What is Normal?

What is normal?

I don’t ask you this in a effort to cause an existential crisis. I ask you this simply as a mind exercise. What do we consider normal?

nor·mal (adjective): conforming to a standard; usual, typical, or expected.

Medical personnel diagnose individuals on the basis of abnormality. Over hundreds of years, data has been collected on how the body of most humans function, and anything that deviates from this is considered abnormal, worthy of having its own distinct name and treatment. For example, normal human blood pressure is considered to be 120/80. Anyone with a significantly higher blood pressure is considered to have hypertension. Anyone with a significantly lower blood pressure is said to have hypotension.

But different bodies work different ways, and some people have blood pressure that deviates from the normal, and yet, it is healthy for them.

I spend a lot of my time on tumblr, reading fanfictions, and perusing about the internet. A lot of the internet is dedicated to people who stray from normal; you can find help groups for people with mental disorders, you can find webpages for people who knit cozies for their toasters… etcetera, etcetera.

Toaster cozy

A term I have heard a lot of lately is ‘neuroatypical’, or ‘neurodivergent’. These terms are used in the context of someone who does not follow normal neural patterns, whether that be in the form of mental illness, a developmental disorder, or any other kind of neural irregularity.

I don’t agree with the use of these terms.

For there to be an ‘atypical’, there first must be a ‘typical’, that is to say, atypical is a subjective adjective. To define atypical, you must first have a typical to compare it against. Anything that doesn’t fit into the typical group is deemed atypical.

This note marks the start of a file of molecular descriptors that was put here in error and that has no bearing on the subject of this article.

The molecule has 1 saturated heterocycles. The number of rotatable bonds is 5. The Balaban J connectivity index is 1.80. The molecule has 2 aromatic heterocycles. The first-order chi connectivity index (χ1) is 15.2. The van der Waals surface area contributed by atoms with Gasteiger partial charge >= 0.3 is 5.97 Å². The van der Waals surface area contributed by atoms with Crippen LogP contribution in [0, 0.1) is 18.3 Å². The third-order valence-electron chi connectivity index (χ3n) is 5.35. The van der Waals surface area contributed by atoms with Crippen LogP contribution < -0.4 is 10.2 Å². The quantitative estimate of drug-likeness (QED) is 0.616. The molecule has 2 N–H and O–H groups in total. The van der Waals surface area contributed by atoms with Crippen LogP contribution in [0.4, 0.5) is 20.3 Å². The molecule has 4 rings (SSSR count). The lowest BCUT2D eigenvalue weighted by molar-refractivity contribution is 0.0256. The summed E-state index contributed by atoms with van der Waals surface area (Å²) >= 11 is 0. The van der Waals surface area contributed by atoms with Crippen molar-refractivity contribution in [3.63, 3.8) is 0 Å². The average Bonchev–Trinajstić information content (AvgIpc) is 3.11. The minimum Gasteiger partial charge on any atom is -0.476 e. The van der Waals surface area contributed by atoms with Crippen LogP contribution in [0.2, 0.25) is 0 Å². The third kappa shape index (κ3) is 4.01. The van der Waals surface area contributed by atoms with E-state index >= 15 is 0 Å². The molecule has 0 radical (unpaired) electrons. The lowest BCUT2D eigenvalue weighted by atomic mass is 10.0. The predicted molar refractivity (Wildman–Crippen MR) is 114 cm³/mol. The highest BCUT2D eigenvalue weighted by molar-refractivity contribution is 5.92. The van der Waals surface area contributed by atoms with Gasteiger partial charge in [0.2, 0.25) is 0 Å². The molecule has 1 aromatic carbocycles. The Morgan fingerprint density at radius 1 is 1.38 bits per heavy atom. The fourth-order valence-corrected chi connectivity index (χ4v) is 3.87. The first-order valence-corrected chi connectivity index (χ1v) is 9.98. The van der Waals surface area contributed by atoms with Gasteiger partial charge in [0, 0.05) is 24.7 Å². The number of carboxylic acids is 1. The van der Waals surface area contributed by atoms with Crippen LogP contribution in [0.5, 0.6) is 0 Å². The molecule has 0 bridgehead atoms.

But what does typical neural function look like?

I believe there is no such thing as normal neural function. Who is to say that how one person acts, or responds, or feels, is abnormal? Can we really say with conviction we know and understand what a brain is?

Atypical is society specific as well. What is deemed acceptable and normal in our Western culture may not be ‘normal’ in different cultures. Take mental illness, example. The behaviours and attributes that we attribute to mental illness aren’t universal. Some cultures believe it is normal to have an inner voice that you talk to, whereas other cultures believe that to be abnormal.

What you define as atypical also depends on how much you know. I am a hand flapper; that is, I flap my hands when excited, scared, or sometimes just because I feel I must. Many interpret hand flapping as a sign of autism; divergent from the normal.

But hand flapping is a type of stimming, a way for the body to deal with too little, or too much stimulation. Everyone stims in some way, such as tapping their fingers on the table, bouncing their leg, or clicking their pen on and off. But for some reason, hand flapping is attributed solely to autism, and therefore is deemed abnormal.


I believe there are two main reasons why terms like neuroatypical/neurodivergent exist. Firstly, they exist to comfort those who want to be normal. If you can identity what is abnormal in neat, discrete categories, you can conform yourself into those categories, and prove to yourself you are normal. In this way, you feel you fit into society.

Secondly, they exist to prove to others that they are not normal, and don’t conform to society. Many individuals want to be different, and find being divergent from others a novelty. By having discrete categories that define normal, they can exist outside those terms and be their own person.

These terms need not even exist. No one can really determine what is normal, or what should be normal. Do we really need to determine how we should all act and feel?

Be yourself. Whether you are like others does not matter. You will always be your own individual, and you will find people who accept you for who you are wherever you go.


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